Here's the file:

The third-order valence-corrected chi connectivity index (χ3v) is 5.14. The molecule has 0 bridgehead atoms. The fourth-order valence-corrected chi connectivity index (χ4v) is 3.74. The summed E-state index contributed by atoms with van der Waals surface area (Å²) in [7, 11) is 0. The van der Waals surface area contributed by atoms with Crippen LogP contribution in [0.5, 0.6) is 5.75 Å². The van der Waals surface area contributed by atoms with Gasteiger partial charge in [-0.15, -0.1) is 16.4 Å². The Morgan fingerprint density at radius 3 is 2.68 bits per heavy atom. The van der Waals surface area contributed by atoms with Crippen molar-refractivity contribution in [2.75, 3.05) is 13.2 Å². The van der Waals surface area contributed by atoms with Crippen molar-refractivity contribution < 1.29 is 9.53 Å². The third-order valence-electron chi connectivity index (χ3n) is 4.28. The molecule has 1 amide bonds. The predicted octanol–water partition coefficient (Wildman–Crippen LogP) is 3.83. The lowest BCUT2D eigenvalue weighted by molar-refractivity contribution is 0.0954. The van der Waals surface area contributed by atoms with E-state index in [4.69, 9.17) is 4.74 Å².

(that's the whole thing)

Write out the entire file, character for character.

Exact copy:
The third-order valence-corrected chi connectivity index (χ3v) is 5.14. The molecule has 0 bridgehead atoms. The fourth-order valence-corrected chi connectivity index (χ4v) is 3.74. The summed E-state index contributed by atoms with van der Waals surface area (Å²) in [7, 11) is 0. The van der Waals surface area contributed by atoms with Crippen LogP contribution in [0.5, 0.6) is 5.75 Å². The van der Waals surface area contributed by atoms with Gasteiger partial charge in [-0.15, -0.1) is 16.4 Å². The Morgan fingerprint density at radius 3 is 2.68 bits per heavy atom. The van der Waals surface area contributed by atoms with Crippen molar-refractivity contribution in [2.75, 3.05) is 13.2 Å². The van der Waals surface area contributed by atoms with Crippen molar-refractivity contribution < 1.29 is 9.53 Å². The third-order valence-electron chi connectivity index (χ3n) is 4.28. The molecule has 1 amide bonds. The predicted octanol–water partition coefficient (Wildman–Crippen LogP) is 3.83. The lowest BCUT2D eigenvalue weighted by molar-refractivity contribution is 0.0954. The van der Waals surface area contributed by atoms with E-state index in [4.69, 9.17) is 4.74 Å².